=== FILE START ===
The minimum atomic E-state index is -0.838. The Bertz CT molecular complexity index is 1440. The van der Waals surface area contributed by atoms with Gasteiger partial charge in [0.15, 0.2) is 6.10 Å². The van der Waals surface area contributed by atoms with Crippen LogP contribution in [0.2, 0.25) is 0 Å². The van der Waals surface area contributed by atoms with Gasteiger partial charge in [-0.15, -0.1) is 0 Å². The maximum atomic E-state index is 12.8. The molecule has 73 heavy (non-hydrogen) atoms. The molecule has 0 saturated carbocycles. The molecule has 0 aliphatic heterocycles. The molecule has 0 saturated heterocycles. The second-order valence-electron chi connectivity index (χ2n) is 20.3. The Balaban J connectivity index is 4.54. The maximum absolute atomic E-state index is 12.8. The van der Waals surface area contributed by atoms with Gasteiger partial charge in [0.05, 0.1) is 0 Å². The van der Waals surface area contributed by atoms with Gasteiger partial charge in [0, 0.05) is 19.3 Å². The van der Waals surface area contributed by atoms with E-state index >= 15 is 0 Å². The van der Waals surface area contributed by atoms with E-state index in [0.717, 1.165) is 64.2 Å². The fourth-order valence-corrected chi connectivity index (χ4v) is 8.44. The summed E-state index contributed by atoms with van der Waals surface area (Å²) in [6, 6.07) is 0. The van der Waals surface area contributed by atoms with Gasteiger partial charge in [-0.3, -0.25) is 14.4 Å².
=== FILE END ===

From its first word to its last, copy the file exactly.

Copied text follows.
The minimum atomic E-state index is -0.838. The Bertz CT molecular complexity index is 1440. The van der Waals surface area contributed by atoms with Gasteiger partial charge in [0.15, 0.2) is 6.10 Å². The van der Waals surface area contributed by atoms with Crippen LogP contribution in [0.2, 0.25) is 0 Å². The van der Waals surface area contributed by atoms with Gasteiger partial charge in [-0.15, -0.1) is 0 Å². The maximum atomic E-state index is 12.8. The molecule has 73 heavy (non-hydrogen) atoms. The molecule has 0 saturated carbocycles. The molecule has 0 aliphatic heterocycles. The molecule has 0 saturated heterocycles. The second-order valence-electron chi connectivity index (χ2n) is 20.3. The Balaban J connectivity index is 4.54. The maximum absolute atomic E-state index is 12.8. The van der Waals surface area contributed by atoms with Gasteiger partial charge in [0.05, 0.1) is 0 Å². The van der Waals surface area contributed by atoms with Gasteiger partial charge in [0, 0.05) is 19.3 Å². The van der Waals surface area contributed by atoms with E-state index >= 15 is 0 Å². The van der Waals surface area contributed by atoms with E-state index in [0.717, 1.165) is 64.2 Å². The fourth-order valence-corrected chi connectivity index (χ4v) is 8.44. The summed E-state index contributed by atoms with van der Waals surface area (Å²) in [6, 6.07) is 0. The van der Waals surface area contributed by atoms with Gasteiger partial charge in [-0.3, -0.25) is 14.4 Å².